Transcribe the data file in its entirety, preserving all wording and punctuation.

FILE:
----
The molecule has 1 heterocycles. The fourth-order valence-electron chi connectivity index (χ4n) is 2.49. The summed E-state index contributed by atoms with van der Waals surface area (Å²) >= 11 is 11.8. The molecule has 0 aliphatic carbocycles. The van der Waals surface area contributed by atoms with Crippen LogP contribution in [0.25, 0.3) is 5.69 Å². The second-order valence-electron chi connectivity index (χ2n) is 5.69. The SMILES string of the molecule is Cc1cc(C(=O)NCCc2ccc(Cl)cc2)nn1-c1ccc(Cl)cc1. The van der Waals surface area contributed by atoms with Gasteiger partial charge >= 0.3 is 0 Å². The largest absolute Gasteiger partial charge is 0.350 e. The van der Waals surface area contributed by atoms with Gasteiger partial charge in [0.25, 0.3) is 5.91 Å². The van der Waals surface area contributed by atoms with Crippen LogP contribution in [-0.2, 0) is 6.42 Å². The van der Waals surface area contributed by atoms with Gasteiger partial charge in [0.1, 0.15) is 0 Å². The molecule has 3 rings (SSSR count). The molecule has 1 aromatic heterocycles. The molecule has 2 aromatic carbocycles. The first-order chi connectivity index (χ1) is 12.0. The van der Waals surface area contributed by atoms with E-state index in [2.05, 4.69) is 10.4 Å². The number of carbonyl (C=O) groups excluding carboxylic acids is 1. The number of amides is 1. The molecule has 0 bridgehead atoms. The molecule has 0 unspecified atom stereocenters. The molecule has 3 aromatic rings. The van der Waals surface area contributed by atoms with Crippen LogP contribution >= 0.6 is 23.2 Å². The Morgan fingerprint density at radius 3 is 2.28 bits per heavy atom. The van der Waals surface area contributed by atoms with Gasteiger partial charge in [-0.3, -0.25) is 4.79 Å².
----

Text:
The molecule has 1 heterocycles. The fourth-order valence-electron chi connectivity index (χ4n) is 2.49. The summed E-state index contributed by atoms with van der Waals surface area (Å²) >= 11 is 11.8. The molecule has 0 aliphatic carbocycles. The van der Waals surface area contributed by atoms with Crippen LogP contribution in [0.25, 0.3) is 5.69 Å². The second-order valence-electron chi connectivity index (χ2n) is 5.69. The SMILES string of the molecule is Cc1cc(C(=O)NCCc2ccc(Cl)cc2)nn1-c1ccc(Cl)cc1. The van der Waals surface area contributed by atoms with Gasteiger partial charge >= 0.3 is 0 Å². The largest absolute Gasteiger partial charge is 0.350 e. The van der Waals surface area contributed by atoms with Gasteiger partial charge in [0.25, 0.3) is 5.91 Å². The van der Waals surface area contributed by atoms with Crippen LogP contribution in [-0.2, 0) is 6.42 Å². The van der Waals surface area contributed by atoms with Gasteiger partial charge in [0.1, 0.15) is 0 Å². The molecule has 3 rings (SSSR count). The molecule has 1 aromatic heterocycles. The molecule has 2 aromatic carbocycles. The first-order chi connectivity index (χ1) is 12.0. The van der Waals surface area contributed by atoms with E-state index in [2.05, 4.69) is 10.4 Å². The number of carbonyl (C=O) groups excluding carboxylic acids is 1. The number of amides is 1. The molecule has 0 bridgehead atoms. The molecule has 0 unspecified atom stereocenters. The molecule has 3 aromatic rings. The van der Waals surface area contributed by atoms with Crippen LogP contribution >= 0.6 is 23.2 Å². The Morgan fingerprint density at radius 3 is 2.28 bits per heavy atom. The van der Waals surface area contributed by atoms with Gasteiger partial charge in [-0.3, -0.25) is 4.79 Å².